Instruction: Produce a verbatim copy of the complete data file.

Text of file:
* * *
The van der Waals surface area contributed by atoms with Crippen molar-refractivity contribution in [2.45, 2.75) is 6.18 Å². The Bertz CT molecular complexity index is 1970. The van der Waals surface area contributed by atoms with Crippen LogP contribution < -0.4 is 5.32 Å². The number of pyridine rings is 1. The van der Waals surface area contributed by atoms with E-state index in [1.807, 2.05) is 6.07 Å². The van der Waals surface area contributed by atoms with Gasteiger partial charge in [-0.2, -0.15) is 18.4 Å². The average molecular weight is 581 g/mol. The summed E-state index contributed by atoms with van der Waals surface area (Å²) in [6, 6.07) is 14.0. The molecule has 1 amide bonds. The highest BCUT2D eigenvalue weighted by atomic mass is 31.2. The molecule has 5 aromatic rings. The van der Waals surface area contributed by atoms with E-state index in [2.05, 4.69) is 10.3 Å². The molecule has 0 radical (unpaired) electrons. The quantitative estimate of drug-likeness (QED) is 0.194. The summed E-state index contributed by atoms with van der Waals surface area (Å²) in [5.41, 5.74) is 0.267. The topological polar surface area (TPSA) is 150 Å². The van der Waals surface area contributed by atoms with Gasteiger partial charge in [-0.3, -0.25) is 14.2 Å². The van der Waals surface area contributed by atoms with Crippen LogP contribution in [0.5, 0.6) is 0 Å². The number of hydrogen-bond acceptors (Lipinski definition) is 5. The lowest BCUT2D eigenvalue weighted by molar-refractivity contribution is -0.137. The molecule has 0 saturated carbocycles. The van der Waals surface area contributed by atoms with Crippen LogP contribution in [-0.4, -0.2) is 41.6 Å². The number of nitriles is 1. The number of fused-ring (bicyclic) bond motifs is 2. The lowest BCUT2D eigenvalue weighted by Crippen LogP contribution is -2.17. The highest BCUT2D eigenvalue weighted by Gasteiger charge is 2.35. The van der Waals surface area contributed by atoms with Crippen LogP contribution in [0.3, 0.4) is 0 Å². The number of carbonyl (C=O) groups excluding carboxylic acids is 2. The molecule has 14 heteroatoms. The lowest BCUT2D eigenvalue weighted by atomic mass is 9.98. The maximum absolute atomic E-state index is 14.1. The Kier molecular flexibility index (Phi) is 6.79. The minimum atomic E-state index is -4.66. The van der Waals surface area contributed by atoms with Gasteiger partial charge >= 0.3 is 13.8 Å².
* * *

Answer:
The van der Waals surface area contributed by atoms with Crippen molar-refractivity contribution in [2.45, 2.75) is 6.18 Å². The Bertz CT molecular complexity index is 1970. The van der Waals surface area contributed by atoms with Crippen LogP contribution < -0.4 is 5.32 Å². The number of pyridine rings is 1. The van der Waals surface area contributed by atoms with E-state index in [1.807, 2.05) is 6.07 Å². The van der Waals surface area contributed by atoms with Gasteiger partial charge in [-0.2, -0.15) is 18.4 Å². The average molecular weight is 581 g/mol. The summed E-state index contributed by atoms with van der Waals surface area (Å²) in [6, 6.07) is 14.0. The molecule has 1 amide bonds. The highest BCUT2D eigenvalue weighted by atomic mass is 31.2. The molecule has 5 aromatic rings. The van der Waals surface area contributed by atoms with E-state index in [2.05, 4.69) is 10.3 Å². The molecule has 0 radical (unpaired) electrons. The quantitative estimate of drug-likeness (QED) is 0.194. The summed E-state index contributed by atoms with van der Waals surface area (Å²) in [5.41, 5.74) is 0.267. The topological polar surface area (TPSA) is 150 Å². The van der Waals surface area contributed by atoms with Gasteiger partial charge in [-0.3, -0.25) is 14.2 Å². The van der Waals surface area contributed by atoms with Crippen LogP contribution in [0.5, 0.6) is 0 Å². The number of hydrogen-bond acceptors (Lipinski definition) is 5. The lowest BCUT2D eigenvalue weighted by molar-refractivity contribution is -0.137. The molecule has 0 saturated carbocycles. The van der Waals surface area contributed by atoms with Crippen LogP contribution in [-0.4, -0.2) is 41.6 Å². The number of nitriles is 1. The number of fused-ring (bicyclic) bond motifs is 2. The lowest BCUT2D eigenvalue weighted by Crippen LogP contribution is -2.17. The highest BCUT2D eigenvalue weighted by Gasteiger charge is 2.35. The van der Waals surface area contributed by atoms with Crippen LogP contribution in [0.3, 0.4) is 0 Å². The number of carbonyl (C=O) groups excluding carboxylic acids is 2. The molecule has 14 heteroatoms. The lowest BCUT2D eigenvalue weighted by atomic mass is 9.98. The maximum absolute atomic E-state index is 14.1. The Kier molecular flexibility index (Phi) is 6.79. The minimum atomic E-state index is -4.66. The van der Waals surface area contributed by atoms with Gasteiger partial charge >= 0.3 is 13.8 Å².